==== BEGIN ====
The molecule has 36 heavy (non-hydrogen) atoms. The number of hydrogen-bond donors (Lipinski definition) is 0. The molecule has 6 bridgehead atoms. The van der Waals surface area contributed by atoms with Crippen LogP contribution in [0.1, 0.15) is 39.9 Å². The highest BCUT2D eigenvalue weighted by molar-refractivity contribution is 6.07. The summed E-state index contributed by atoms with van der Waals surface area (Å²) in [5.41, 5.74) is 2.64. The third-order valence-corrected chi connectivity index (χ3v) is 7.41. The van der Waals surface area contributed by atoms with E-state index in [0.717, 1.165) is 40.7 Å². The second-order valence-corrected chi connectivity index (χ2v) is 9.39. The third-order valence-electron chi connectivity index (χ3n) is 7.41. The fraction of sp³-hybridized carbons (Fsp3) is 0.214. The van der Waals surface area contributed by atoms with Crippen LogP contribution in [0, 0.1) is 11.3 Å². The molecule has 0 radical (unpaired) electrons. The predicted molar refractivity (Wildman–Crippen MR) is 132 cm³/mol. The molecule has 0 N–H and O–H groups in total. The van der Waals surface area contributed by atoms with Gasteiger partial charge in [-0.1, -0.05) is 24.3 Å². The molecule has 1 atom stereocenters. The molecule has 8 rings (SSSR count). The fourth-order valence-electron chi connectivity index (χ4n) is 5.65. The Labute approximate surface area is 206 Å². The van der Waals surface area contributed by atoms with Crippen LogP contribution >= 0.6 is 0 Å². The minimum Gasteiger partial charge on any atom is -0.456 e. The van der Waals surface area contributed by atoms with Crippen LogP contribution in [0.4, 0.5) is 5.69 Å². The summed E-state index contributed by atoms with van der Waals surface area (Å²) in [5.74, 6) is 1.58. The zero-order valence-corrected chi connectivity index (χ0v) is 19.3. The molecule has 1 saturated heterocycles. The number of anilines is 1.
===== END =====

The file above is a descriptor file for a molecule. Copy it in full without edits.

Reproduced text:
The molecule has 36 heavy (non-hydrogen) atoms. The number of hydrogen-bond donors (Lipinski definition) is 0. The molecule has 6 bridgehead atoms. The van der Waals surface area contributed by atoms with Crippen LogP contribution in [0.1, 0.15) is 39.9 Å². The highest BCUT2D eigenvalue weighted by molar-refractivity contribution is 6.07. The summed E-state index contributed by atoms with van der Waals surface area (Å²) in [5.41, 5.74) is 2.64. The third-order valence-corrected chi connectivity index (χ3v) is 7.41. The van der Waals surface area contributed by atoms with E-state index in [0.717, 1.165) is 40.7 Å². The second-order valence-corrected chi connectivity index (χ2v) is 9.39. The third-order valence-electron chi connectivity index (χ3n) is 7.41. The fraction of sp³-hybridized carbons (Fsp3) is 0.214. The van der Waals surface area contributed by atoms with Crippen LogP contribution in [0, 0.1) is 11.3 Å². The molecule has 0 radical (unpaired) electrons. The predicted molar refractivity (Wildman–Crippen MR) is 132 cm³/mol. The molecule has 0 N–H and O–H groups in total. The van der Waals surface area contributed by atoms with Gasteiger partial charge in [-0.1, -0.05) is 24.3 Å². The molecule has 1 atom stereocenters. The molecule has 8 rings (SSSR count). The fourth-order valence-electron chi connectivity index (χ4n) is 5.65. The Labute approximate surface area is 206 Å². The van der Waals surface area contributed by atoms with Crippen LogP contribution >= 0.6 is 0 Å². The minimum Gasteiger partial charge on any atom is -0.456 e. The van der Waals surface area contributed by atoms with Crippen LogP contribution in [0.4, 0.5) is 5.69 Å². The summed E-state index contributed by atoms with van der Waals surface area (Å²) in [5.74, 6) is 1.58. The zero-order valence-corrected chi connectivity index (χ0v) is 19.3. The molecule has 1 saturated heterocycles. The number of anilines is 1.